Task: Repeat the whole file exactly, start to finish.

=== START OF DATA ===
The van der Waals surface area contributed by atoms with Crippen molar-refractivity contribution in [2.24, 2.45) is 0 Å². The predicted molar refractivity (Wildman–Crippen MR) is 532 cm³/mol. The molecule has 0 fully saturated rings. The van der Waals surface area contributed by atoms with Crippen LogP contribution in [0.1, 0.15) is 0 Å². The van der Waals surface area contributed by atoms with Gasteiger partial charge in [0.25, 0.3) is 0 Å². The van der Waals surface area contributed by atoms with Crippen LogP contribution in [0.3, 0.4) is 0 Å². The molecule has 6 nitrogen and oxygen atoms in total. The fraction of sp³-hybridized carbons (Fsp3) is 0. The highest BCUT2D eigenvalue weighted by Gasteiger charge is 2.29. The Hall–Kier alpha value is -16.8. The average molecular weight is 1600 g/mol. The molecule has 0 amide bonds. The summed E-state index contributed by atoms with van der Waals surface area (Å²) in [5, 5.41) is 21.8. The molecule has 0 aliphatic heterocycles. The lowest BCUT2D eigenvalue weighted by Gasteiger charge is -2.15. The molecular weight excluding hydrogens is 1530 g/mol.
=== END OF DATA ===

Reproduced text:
The van der Waals surface area contributed by atoms with Crippen molar-refractivity contribution in [2.24, 2.45) is 0 Å². The predicted molar refractivity (Wildman–Crippen MR) is 532 cm³/mol. The molecule has 0 fully saturated rings. The van der Waals surface area contributed by atoms with Crippen LogP contribution in [0.1, 0.15) is 0 Å². The van der Waals surface area contributed by atoms with Gasteiger partial charge in [0.25, 0.3) is 0 Å². The van der Waals surface area contributed by atoms with Crippen LogP contribution in [0.3, 0.4) is 0 Å². The molecule has 6 nitrogen and oxygen atoms in total. The fraction of sp³-hybridized carbons (Fsp3) is 0. The highest BCUT2D eigenvalue weighted by Gasteiger charge is 2.29. The Hall–Kier alpha value is -16.8. The average molecular weight is 1600 g/mol. The molecule has 0 amide bonds. The summed E-state index contributed by atoms with van der Waals surface area (Å²) in [5, 5.41) is 21.8. The molecule has 0 aliphatic heterocycles. The lowest BCUT2D eigenvalue weighted by Gasteiger charge is -2.15. The molecular weight excluding hydrogens is 1530 g/mol.